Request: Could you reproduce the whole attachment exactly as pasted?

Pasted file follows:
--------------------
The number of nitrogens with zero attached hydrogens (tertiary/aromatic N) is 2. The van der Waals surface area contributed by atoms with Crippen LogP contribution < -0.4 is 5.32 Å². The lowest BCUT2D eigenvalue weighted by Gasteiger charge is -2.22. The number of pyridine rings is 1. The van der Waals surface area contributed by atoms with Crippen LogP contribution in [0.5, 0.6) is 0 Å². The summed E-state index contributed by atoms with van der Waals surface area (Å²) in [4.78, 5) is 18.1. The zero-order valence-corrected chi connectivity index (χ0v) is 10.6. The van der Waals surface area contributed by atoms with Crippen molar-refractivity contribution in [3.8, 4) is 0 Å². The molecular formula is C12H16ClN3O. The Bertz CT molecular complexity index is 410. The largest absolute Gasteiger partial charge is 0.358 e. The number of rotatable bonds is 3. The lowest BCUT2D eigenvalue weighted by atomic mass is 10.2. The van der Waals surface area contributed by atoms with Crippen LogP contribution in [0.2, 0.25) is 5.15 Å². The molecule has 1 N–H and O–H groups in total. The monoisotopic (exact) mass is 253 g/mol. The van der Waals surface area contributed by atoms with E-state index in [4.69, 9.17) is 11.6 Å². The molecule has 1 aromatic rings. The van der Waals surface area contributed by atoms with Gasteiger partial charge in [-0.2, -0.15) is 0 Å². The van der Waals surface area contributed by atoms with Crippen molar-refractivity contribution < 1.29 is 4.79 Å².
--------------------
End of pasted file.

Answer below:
The number of nitrogens with zero attached hydrogens (tertiary/aromatic N) is 2. The van der Waals surface area contributed by atoms with Crippen LogP contribution < -0.4 is 5.32 Å². The lowest BCUT2D eigenvalue weighted by Gasteiger charge is -2.22. The number of pyridine rings is 1. The van der Waals surface area contributed by atoms with Crippen LogP contribution in [0.5, 0.6) is 0 Å². The summed E-state index contributed by atoms with van der Waals surface area (Å²) in [4.78, 5) is 18.1. The zero-order valence-corrected chi connectivity index (χ0v) is 10.6. The van der Waals surface area contributed by atoms with Crippen molar-refractivity contribution in [3.8, 4) is 0 Å². The molecular formula is C12H16ClN3O. The Bertz CT molecular complexity index is 410. The largest absolute Gasteiger partial charge is 0.358 e. The number of rotatable bonds is 3. The lowest BCUT2D eigenvalue weighted by atomic mass is 10.2. The van der Waals surface area contributed by atoms with Crippen LogP contribution in [0.2, 0.25) is 5.15 Å². The molecule has 1 N–H and O–H groups in total. The monoisotopic (exact) mass is 253 g/mol. The van der Waals surface area contributed by atoms with E-state index in [4.69, 9.17) is 11.6 Å². The molecule has 1 aromatic rings. The van der Waals surface area contributed by atoms with Gasteiger partial charge in [-0.2, -0.15) is 0 Å². The van der Waals surface area contributed by atoms with Crippen molar-refractivity contribution < 1.29 is 4.79 Å².